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Brake bias

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redmist

Guest
No this is not a discrimination issue :) , this is about getting maximum braking force. After my brake upgrade I can't quite get the paint to fly off like the Kuhmo tire commercial but pretty close.
The problem is the front brakes lock up first and exclusively.
My research, although not conclusive, points to yanking the existing proportioning valve and replacing it with a adjustable proportioning valve.
I would be very happy for any alternatives such as modifying the existing valve.
Thanks.
 

Yoda

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There are a few things that come to mind that can cause the front brakes to lockup as you've described.. If there is no air in the system, no glazing, sticky caliper pistons and everything at the brakes appears solid and working correctly.. then it sure does sound like the proportioning valve (Control Valve).

The purpose of the proportioning valve to prevent wheel lockup ;) The valve is designed with a "bypass" in case of brake failure (usually the front) so the back brakes still function. Do you have a brake warning light on?

Bud
:w
 
R

redmist

Guest
Bulb and circuit are good...no light.
The brakes are working as the e-brake works and rotors are shiny (or the pads are seriously rubbing). :(
 

Hib Halverson

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Racer78 said:
Redmist,

Did your upgrade kit come with a new proportioning valve?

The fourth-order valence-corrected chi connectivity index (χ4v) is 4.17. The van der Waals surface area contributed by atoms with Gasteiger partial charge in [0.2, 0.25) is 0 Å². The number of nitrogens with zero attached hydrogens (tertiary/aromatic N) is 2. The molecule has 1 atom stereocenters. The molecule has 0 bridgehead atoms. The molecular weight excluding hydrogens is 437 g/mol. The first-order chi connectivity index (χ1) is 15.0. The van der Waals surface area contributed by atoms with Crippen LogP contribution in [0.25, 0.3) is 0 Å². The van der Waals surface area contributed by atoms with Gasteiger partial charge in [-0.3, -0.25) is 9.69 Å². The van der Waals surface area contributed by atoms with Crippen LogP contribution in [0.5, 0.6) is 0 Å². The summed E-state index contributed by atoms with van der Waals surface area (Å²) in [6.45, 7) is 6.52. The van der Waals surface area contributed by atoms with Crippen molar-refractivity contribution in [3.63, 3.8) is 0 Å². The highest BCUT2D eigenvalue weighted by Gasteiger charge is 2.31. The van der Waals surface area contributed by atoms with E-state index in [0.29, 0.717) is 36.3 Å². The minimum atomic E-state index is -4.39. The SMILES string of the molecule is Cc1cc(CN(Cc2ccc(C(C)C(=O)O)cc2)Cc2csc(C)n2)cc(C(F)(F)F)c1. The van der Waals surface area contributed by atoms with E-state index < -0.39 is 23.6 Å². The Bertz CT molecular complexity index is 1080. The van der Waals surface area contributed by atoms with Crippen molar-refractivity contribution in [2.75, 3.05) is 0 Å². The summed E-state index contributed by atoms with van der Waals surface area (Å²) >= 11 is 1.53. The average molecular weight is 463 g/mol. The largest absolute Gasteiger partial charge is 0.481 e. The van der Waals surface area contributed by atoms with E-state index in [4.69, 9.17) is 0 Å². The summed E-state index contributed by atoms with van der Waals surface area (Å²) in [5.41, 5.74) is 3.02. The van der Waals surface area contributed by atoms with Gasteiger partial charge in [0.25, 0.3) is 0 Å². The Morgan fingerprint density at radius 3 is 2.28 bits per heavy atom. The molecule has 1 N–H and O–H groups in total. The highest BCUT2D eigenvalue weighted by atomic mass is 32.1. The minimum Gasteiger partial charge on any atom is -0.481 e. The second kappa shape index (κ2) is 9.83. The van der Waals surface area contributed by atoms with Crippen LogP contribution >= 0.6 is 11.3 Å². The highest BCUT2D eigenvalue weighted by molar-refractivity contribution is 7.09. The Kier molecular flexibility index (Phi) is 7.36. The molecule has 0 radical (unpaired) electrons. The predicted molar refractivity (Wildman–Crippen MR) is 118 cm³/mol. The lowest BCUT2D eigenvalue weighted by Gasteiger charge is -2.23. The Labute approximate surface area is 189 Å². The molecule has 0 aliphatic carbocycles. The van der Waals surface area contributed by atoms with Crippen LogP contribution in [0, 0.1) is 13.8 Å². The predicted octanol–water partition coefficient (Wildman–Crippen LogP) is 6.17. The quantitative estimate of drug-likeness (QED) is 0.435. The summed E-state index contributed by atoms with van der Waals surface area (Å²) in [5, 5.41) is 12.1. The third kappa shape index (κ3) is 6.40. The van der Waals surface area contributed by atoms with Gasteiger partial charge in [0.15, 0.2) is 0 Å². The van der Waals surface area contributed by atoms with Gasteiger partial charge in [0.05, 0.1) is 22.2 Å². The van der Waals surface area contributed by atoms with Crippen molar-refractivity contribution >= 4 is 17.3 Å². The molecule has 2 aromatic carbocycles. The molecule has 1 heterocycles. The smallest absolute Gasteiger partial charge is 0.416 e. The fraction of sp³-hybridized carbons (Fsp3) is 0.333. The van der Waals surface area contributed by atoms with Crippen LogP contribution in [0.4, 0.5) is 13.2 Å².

If not, you might contact them for advice. they may have what you need.

With the dirl oval cars we use two master chylindars and a balanace bar between and we can adjust rear bias on the fly. If the car is to tight, dail in a tad more rear brake to turn it in.

They make adjustable proportioning valves that do the same thing.

We also a have a shut off on the right front for when the track gets slick. Some guys don't even install a RF brake :)


Keith

Actually a common misunderstanding is that balance bar master cylinder assemblies and proportioning valves do the same thing. They do not. The balance bar set-up truly controls brake bias with different pressure levels for a given pedal travel to the front and rear axles. A proportioning valve, typically installed in the rear brake circuit, is more like a regulator in that it bleeds off brake pressure above a certain level but below that level pressurizes the two brake circuits to the same level. While the end result is similar, the two systems are not alike.
 

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